From upsets and blowouts to Cinderella stories to underachieving national powerhouses (we see you, Notre Dame), the 2016-17 college football season has had it all.
Well, at least that’s what I thought until this week when Stanford Cardinal running back Christian McCaffrey declared he would be skipping the Cardinal’s bowl game, the Sun Bowl, to focus on NFL Draft preparations.
And McCaffrey isn’t the only player forgoing a bowl game to focus on draft preparation. The stand-out running back is joined by LSU Tigers running back Leonard Fournette and Oklahoma Sooners defensive lineman Charles Walker.
I think skipping the bowl games is a bad call.
Each scenario for the players sitting out their respective bowl games is incredibly different. Fournette has continued his trend of sitting out games here and there throughout 2016 for LSU after injuring his ankle early in the season. Walker made his decision to forego the rest of the season with two games left for the Sooners, much to the chagrin of Oklahoma head coach Bob Stoops.
“Quitting on your teammates is hard to take as a coach,” Stoops said in an interview with The Oklahoman.
These decisions by players to protect their biggest asset — their bodies — could be like the opening of Pandora’s Box.
The opening of said box began last year as many prospects tuned in to watch Notre Dame take on Ohio State in the Fiesta Bowl. In that game, then-Fighting Irish linebacker and current Dallas Cowboy Jaylon Smith found himself on the wrong end of a buckling knee that would alter his career forever.
This is the play that Jaylon Smith suffered the knee injury. Tough break for one of the best prospects. https://t.co/65TqxyfKsI
— TURRON DAVENPORT (@TDavenport_NFL) January 5, 2016
That agonizingly painful play cost Smith a multitude of money, and, as a result of the injury, his draft stock plummeted to a point where he was drafted in the second round by the Cowboys after being a projected top-10 pick. Smith has yet to play a down for Dallas as he continues to recover from his injury.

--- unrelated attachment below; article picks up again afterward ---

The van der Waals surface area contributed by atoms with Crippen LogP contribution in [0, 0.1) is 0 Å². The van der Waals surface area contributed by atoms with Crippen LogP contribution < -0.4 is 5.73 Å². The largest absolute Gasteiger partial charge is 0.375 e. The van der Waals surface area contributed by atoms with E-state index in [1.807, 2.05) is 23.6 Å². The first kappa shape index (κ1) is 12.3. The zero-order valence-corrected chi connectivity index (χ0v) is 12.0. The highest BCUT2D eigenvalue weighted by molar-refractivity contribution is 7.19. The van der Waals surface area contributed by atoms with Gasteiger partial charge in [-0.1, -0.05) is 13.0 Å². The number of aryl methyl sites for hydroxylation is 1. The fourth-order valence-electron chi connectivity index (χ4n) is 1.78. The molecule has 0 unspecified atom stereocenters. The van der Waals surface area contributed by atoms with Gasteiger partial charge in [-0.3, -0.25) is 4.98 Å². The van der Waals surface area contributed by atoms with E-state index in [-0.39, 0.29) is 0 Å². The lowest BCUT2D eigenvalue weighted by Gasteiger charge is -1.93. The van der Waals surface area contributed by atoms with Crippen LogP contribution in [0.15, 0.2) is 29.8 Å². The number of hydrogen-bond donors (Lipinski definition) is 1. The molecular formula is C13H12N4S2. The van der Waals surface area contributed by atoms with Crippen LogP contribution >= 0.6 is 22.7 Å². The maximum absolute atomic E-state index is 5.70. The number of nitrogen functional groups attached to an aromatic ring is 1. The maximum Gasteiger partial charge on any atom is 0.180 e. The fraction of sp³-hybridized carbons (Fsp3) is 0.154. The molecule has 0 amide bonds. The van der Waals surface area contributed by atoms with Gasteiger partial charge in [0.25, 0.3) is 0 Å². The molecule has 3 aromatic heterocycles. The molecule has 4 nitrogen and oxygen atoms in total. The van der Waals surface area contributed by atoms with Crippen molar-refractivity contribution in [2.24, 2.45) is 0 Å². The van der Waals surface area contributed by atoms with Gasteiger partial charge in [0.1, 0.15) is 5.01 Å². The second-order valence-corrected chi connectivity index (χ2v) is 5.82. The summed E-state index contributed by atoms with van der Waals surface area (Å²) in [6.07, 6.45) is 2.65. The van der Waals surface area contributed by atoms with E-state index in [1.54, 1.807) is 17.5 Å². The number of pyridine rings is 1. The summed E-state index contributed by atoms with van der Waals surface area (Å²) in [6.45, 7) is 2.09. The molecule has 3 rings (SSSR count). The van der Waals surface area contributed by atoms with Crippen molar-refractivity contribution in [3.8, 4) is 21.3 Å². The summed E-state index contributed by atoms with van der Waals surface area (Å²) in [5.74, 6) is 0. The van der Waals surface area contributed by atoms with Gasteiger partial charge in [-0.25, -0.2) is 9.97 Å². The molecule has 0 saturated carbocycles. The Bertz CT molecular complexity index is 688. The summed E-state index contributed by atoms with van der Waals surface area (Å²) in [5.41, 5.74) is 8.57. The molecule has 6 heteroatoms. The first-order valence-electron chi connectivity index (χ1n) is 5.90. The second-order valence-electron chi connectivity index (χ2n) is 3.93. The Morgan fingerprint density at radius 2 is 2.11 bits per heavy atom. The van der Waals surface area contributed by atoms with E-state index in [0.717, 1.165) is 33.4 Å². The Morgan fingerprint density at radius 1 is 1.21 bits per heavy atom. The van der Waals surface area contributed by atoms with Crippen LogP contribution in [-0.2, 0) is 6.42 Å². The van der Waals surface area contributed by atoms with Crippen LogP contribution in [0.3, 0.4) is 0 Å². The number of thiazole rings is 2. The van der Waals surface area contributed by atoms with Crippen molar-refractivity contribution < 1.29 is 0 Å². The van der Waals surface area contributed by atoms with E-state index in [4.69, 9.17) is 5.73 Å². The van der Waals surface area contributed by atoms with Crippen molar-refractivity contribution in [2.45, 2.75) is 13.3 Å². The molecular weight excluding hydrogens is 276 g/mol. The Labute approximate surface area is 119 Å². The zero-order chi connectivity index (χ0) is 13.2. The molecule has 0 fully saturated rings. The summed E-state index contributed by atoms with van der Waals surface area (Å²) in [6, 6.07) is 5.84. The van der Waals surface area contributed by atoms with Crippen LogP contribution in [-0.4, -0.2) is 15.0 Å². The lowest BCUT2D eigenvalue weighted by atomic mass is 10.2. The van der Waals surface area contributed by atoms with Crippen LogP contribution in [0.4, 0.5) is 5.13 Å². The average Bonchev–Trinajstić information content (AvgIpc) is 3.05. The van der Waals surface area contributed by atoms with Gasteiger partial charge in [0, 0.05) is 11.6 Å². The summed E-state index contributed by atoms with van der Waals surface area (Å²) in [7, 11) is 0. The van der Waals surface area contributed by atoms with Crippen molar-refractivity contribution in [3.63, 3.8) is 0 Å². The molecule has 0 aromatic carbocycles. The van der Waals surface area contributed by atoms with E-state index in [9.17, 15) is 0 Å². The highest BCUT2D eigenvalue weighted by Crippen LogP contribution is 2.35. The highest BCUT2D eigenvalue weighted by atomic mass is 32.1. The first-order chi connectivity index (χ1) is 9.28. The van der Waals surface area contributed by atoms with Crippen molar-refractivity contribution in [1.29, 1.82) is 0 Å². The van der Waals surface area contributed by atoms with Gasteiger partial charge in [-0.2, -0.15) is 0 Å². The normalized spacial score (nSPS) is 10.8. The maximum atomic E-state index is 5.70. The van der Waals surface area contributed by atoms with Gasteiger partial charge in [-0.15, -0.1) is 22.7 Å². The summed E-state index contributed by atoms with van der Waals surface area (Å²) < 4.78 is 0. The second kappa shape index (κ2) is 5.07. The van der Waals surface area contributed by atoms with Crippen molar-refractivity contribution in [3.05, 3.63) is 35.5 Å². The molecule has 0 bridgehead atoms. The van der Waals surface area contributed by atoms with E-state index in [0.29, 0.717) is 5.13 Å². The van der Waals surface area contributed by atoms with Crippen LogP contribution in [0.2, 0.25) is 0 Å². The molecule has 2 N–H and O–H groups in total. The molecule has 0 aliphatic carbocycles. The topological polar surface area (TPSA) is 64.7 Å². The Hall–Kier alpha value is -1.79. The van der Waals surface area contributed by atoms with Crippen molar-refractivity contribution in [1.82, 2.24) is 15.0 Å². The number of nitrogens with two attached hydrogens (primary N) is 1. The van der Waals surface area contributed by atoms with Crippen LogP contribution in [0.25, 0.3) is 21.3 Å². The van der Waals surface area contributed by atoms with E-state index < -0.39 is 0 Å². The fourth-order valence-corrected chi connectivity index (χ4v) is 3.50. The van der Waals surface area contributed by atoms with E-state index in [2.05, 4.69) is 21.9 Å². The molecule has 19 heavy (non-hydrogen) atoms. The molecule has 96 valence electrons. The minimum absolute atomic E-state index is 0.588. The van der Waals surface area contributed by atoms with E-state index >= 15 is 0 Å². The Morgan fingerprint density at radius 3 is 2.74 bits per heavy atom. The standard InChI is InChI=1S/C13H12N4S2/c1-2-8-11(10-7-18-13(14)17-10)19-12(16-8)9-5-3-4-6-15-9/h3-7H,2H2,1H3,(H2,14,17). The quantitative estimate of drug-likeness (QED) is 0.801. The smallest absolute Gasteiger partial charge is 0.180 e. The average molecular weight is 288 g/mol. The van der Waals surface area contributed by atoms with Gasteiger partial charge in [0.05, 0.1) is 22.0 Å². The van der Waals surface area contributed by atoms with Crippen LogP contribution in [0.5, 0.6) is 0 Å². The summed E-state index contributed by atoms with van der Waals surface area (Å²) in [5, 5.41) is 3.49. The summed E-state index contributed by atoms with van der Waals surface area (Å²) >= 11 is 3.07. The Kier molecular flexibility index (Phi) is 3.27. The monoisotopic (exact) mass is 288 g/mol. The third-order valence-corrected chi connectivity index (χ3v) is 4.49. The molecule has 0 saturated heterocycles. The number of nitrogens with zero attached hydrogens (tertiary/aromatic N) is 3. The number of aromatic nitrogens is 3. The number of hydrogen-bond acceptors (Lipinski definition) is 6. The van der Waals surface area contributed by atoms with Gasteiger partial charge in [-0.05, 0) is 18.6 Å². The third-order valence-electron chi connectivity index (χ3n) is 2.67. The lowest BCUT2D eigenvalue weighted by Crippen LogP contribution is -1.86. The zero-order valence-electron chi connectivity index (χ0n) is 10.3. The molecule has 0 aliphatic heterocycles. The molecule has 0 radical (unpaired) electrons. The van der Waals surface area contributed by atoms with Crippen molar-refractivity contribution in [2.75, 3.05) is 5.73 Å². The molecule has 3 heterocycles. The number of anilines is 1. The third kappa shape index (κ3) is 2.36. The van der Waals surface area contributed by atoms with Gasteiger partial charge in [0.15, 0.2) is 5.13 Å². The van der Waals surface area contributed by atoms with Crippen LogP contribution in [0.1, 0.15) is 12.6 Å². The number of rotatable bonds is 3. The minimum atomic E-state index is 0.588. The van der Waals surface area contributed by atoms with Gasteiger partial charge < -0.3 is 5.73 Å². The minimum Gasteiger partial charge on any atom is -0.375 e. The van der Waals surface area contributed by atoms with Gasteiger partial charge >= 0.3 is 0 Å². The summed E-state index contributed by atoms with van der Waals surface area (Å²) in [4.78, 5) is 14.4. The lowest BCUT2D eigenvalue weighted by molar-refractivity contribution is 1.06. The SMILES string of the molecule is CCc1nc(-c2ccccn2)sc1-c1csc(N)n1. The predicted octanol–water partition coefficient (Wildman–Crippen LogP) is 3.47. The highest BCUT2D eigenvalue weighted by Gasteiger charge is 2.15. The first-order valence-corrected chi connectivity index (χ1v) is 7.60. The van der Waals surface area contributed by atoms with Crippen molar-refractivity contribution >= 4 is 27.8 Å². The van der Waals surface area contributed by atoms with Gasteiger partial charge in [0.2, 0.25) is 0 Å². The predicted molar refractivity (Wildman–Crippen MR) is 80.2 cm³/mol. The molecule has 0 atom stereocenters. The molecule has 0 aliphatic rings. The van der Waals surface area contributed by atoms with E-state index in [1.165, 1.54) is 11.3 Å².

I get that one injury could derail someone’s professional career. These players, while playing with a lot on the line with their bodies and careers, have given their all for their team and programs their entire careers. But there are 12 games in a college football season. Players don’t take games off in the middle of the season because they’re worried about injuries.
Abandoning your team at this stage is a disservice to your teammates — the guys who helped make you the player you are — and your coaches who recruited you to come and play for them.
A lot of college athletes don’t get the chance to play in a bowl game, let alone head to the NFL. There are millions of former football players who would give their all to play one more down for their team, their teammates and their schools.
To give up one more game playing for your fans and your teammates disrespects the game and the brotherhood you’ve built with both the fans and your teammates.
Football has been — and always will be — a team sport, and players sitting out might be for their own best interest but not for the interest of the team as a whole. There are no individual champions in the game of football.
You win as a team. You lose as a team.
For a player to give up on his team with games left on the team’s schedule, to me, speaks volumes to a player’s character. When you play the game of football, players don’t get to take plays here and games there off; you give 100 percent each and every time between the white lines for your team, teammates and the game itself.
Games aren’t played in 40-yard increments or via the bench press, they’re played with pads on the field. The best way for talent to get noticed isn’t a 4.4-40-yard dash, it’s playing the game of your career alongside your teammates for your school.
As much as college football players might not like to be role models, they are. Young men and women around the country look up to guys like Fournette, McCaffrey and Walker because of their immense talent and the effort they put in on Saturdays.
When a player makes a commitment to his team, his family and his school, he should be held responsible to fulfill those commitments no matter what it takes.
If players are able to quit and walk out on their teams to help themselves, why bother even suiting up at all on Saturdays?